In Elizabeth Bowen’s story The Demon Lover, set in London during the blitz, a middle-aged married woman climbs into a taxi. Her relief is palpable. She wants only to escape, to return as quickly as possible to the safety of the country. But then … horror. On seeing her driver’s face, she realises that he is her dead fiance, lost on the western front two decades before. The woman screams, and goes on doing so. As the cab pulls away, “accelerating without mercy”, she beats her gloved hands frantically on its windows.
“Our irrational, darker selves,” Bowen wrote, “demand familiars.” It’s in this world that Kate Summerscale’s The Haunting of Alma Fielding is set, the action taking place over a period of four months in 1938, in Thornton Heath, south London, and in a building inhabited by the International Institute for Psychical Research, behind Harrods in Knightsbridge. In the former, we find Alma Fielding, who lives with her husband, son and a lodger, and is being violently assailed by flying hairbrushes, splintering china, and toppling furniture. In the latter, we meet Nandor Fodor, a Hungarian-born journalist turned psychic investigator who is increasingly desperate to prove the existence of a spirit world – his living depends on it – even as he is growing ever more convinced that some manifestations, if not all, are the products of mental breakdown, repression, and abiding fear.
The book is concerned with the limited freedom available to a woman of a certain class, at a certain time
Naturally, the reader assumes Mrs Fielding is a fraud: that the beetles and bullfinches she is able to materialise even in “laboratory” conditions have somehow been secreted about her person; there were, after all, so many fakes around (some of the sheet-wearing, table-rattling phoneys Summerscale describes elsewhere are comical in their ineptitude) – and he or she is right to do so. However, the twist here comes in the form of Fodor’s conviction that while Alma wants to please her investigators, and finds the game thrilling, other things are going on beneath the surface.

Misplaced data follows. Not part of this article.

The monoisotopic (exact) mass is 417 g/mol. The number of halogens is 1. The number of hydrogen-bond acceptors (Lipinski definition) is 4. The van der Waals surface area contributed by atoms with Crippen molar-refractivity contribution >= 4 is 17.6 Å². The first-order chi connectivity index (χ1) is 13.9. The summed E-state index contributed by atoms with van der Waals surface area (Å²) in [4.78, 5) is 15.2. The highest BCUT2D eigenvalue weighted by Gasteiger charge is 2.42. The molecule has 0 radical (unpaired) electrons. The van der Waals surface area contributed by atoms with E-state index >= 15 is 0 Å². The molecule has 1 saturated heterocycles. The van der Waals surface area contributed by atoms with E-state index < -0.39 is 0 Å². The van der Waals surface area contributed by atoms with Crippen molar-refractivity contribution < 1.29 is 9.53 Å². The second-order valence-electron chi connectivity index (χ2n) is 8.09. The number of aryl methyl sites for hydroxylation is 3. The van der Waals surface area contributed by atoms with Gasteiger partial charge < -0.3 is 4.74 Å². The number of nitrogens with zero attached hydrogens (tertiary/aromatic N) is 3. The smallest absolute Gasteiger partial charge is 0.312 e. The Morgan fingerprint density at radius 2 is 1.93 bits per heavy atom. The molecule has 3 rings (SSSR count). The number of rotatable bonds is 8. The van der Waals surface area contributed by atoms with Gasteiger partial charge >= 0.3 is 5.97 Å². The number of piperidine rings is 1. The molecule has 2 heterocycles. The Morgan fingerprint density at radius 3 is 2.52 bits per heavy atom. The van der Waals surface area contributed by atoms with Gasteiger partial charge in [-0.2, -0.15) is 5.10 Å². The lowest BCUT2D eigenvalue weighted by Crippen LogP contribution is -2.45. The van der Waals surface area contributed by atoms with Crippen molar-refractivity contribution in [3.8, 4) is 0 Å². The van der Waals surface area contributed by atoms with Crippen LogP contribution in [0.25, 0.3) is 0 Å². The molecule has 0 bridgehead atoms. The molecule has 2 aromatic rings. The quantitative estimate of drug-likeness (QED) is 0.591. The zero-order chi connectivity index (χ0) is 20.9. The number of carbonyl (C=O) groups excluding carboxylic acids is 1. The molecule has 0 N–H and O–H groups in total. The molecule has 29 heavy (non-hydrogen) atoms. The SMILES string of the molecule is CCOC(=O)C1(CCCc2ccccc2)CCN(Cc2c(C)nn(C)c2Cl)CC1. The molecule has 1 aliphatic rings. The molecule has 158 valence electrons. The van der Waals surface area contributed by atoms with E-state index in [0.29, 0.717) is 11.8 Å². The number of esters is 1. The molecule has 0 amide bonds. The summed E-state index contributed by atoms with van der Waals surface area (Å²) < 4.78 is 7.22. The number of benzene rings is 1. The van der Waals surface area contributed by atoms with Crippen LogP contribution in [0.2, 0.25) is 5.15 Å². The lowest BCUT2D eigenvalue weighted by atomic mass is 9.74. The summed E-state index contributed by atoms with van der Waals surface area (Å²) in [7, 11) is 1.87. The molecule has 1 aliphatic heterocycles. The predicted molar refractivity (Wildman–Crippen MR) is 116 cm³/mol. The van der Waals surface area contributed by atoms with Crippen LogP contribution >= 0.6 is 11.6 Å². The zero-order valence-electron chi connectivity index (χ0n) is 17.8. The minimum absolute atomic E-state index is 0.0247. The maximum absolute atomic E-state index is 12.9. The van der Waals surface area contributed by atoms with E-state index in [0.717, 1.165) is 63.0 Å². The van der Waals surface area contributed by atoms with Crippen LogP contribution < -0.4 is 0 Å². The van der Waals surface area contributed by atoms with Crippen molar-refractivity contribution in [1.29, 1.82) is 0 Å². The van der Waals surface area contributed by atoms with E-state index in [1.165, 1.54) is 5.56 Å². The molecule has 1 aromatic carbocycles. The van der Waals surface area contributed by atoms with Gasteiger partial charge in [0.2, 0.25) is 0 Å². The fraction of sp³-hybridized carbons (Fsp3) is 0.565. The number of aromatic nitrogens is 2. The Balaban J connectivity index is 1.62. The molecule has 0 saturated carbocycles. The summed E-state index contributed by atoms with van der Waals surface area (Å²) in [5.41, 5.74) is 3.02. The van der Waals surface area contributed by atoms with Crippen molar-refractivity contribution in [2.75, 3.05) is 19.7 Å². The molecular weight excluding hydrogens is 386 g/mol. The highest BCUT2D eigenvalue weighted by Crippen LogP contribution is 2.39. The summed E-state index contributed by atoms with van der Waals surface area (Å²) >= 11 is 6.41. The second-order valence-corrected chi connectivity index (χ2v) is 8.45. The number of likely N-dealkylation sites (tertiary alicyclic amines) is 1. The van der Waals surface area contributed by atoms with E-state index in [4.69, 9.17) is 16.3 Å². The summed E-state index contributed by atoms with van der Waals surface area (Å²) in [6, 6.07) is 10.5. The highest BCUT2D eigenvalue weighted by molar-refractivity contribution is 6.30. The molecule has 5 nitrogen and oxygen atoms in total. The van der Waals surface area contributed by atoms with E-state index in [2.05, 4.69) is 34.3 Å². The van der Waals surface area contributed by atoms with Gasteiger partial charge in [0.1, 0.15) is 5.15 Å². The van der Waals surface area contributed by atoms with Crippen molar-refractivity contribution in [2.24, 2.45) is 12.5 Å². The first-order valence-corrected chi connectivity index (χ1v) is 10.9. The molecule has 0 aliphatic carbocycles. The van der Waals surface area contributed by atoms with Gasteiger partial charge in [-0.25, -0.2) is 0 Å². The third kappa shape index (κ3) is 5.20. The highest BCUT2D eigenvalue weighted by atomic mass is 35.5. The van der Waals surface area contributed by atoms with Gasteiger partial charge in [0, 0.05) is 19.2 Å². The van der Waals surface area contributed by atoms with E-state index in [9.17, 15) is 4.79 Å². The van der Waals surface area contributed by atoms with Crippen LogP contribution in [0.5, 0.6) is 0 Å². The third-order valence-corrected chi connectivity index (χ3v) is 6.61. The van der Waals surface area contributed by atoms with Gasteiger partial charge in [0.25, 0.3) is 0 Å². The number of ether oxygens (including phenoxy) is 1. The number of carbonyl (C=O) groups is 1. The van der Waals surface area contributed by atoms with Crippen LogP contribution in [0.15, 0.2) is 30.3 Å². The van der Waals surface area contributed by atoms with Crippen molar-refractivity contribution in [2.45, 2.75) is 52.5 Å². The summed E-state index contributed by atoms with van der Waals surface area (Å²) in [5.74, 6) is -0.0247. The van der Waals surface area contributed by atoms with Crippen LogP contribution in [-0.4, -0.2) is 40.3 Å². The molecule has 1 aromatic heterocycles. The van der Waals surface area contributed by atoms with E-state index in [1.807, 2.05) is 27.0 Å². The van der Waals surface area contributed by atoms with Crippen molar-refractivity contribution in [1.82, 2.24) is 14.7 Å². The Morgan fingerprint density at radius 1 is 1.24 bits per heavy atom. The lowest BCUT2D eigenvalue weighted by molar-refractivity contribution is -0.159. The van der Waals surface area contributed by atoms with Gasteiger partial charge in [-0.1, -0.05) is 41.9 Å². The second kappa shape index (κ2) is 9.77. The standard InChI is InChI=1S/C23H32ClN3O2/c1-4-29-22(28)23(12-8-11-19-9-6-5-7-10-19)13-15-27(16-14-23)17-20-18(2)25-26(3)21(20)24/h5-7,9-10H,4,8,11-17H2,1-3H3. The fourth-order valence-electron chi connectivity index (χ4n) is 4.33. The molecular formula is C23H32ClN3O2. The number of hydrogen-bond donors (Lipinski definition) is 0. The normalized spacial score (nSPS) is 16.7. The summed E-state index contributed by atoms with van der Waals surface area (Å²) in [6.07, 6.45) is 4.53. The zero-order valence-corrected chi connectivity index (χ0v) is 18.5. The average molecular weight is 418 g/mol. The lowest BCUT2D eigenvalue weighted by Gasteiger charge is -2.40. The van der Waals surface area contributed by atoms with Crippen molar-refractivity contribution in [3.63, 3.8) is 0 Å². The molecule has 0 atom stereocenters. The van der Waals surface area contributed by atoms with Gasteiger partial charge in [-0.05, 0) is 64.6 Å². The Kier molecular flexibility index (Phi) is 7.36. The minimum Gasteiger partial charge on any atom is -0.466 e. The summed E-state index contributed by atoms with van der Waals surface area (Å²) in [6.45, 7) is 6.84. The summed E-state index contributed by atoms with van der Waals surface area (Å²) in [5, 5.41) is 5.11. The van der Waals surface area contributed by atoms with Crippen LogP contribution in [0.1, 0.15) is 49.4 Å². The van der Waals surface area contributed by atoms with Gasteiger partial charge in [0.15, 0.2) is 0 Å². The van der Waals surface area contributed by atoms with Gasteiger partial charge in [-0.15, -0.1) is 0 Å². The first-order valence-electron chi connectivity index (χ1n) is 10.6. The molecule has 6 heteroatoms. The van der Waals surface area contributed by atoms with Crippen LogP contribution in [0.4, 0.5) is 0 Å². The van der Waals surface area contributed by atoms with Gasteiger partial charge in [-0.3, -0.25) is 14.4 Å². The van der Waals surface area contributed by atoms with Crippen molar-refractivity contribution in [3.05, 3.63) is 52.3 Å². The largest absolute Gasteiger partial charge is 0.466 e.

First of all, there’s the question of power. Like Mrs Robinson’s Disgrace, another of Summerscale’s books, The Haunting of Alma Fielding is concerned with the limited freedom available to a woman of a certain class, at a certain time. When the second world war finally arrived, it said “boo!” to all the spooks not only because, as the author suggests, people had more terrifying things to think about. It also set many women free: to work, to have love affairs, to better be themselves.
Then there’s the looming presence of Dr Freud. Influenced by psychoanalysis, Fodor comes to believe that other aspects of Fielding’s state – her night terrors, when she’s stalked by an incubus; her temporary paralyses – are genuine, in the sense that they are almost certainly the result of some previous trauma. Repression often results in the uncanny: the psyche may split and disassociate; a so-called poltergeist may be an external expression of deep internal rage. And herein lies the weight in what, at times, can feel like a pretty flimsy story. We are all of us haunted, I think: inhabited, to the end of our lives, by the painful ghosts of our past.
• The Haunting of Alma Fielding by Kate Summerscale is published by Bloomsbury (£18.99). To order a copy go to guardianbookshop.com. Free UK p&p over £15